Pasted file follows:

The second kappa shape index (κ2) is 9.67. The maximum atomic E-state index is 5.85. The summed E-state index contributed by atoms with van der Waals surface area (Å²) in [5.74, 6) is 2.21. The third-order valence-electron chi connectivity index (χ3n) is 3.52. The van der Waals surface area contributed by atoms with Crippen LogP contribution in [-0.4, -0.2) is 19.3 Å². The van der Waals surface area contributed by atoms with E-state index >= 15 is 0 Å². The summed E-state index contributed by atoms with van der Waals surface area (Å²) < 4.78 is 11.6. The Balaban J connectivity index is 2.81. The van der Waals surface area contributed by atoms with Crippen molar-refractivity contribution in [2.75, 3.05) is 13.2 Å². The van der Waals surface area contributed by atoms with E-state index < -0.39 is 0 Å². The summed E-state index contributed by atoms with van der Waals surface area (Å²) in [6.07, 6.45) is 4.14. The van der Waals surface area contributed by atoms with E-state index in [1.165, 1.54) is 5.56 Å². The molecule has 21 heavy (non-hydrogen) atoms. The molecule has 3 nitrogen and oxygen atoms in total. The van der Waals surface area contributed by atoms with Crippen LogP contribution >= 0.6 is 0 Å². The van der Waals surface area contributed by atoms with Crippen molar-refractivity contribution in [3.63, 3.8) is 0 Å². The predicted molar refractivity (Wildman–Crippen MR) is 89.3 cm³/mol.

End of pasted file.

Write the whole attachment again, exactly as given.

The second kappa shape index (κ2) is 9.67. The maximum atomic E-state index is 5.85. The summed E-state index contributed by atoms with van der Waals surface area (Å²) in [5.74, 6) is 2.21. The third-order valence-electron chi connectivity index (χ3n) is 3.52. The van der Waals surface area contributed by atoms with Crippen LogP contribution in [-0.4, -0.2) is 19.3 Å². The van der Waals surface area contributed by atoms with E-state index >= 15 is 0 Å². The summed E-state index contributed by atoms with van der Waals surface area (Å²) < 4.78 is 11.6. The Balaban J connectivity index is 2.81. The van der Waals surface area contributed by atoms with Crippen molar-refractivity contribution in [2.75, 3.05) is 13.2 Å². The van der Waals surface area contributed by atoms with E-state index < -0.39 is 0 Å². The summed E-state index contributed by atoms with van der Waals surface area (Å²) in [6.07, 6.45) is 4.14. The van der Waals surface area contributed by atoms with E-state index in [1.165, 1.54) is 5.56 Å². The molecule has 21 heavy (non-hydrogen) atoms. The molecule has 3 nitrogen and oxygen atoms in total. The van der Waals surface area contributed by atoms with Crippen LogP contribution >= 0.6 is 0 Å². The van der Waals surface area contributed by atoms with Crippen molar-refractivity contribution in [3.63, 3.8) is 0 Å². The predicted molar refractivity (Wildman–Crippen MR) is 89.3 cm³/mol.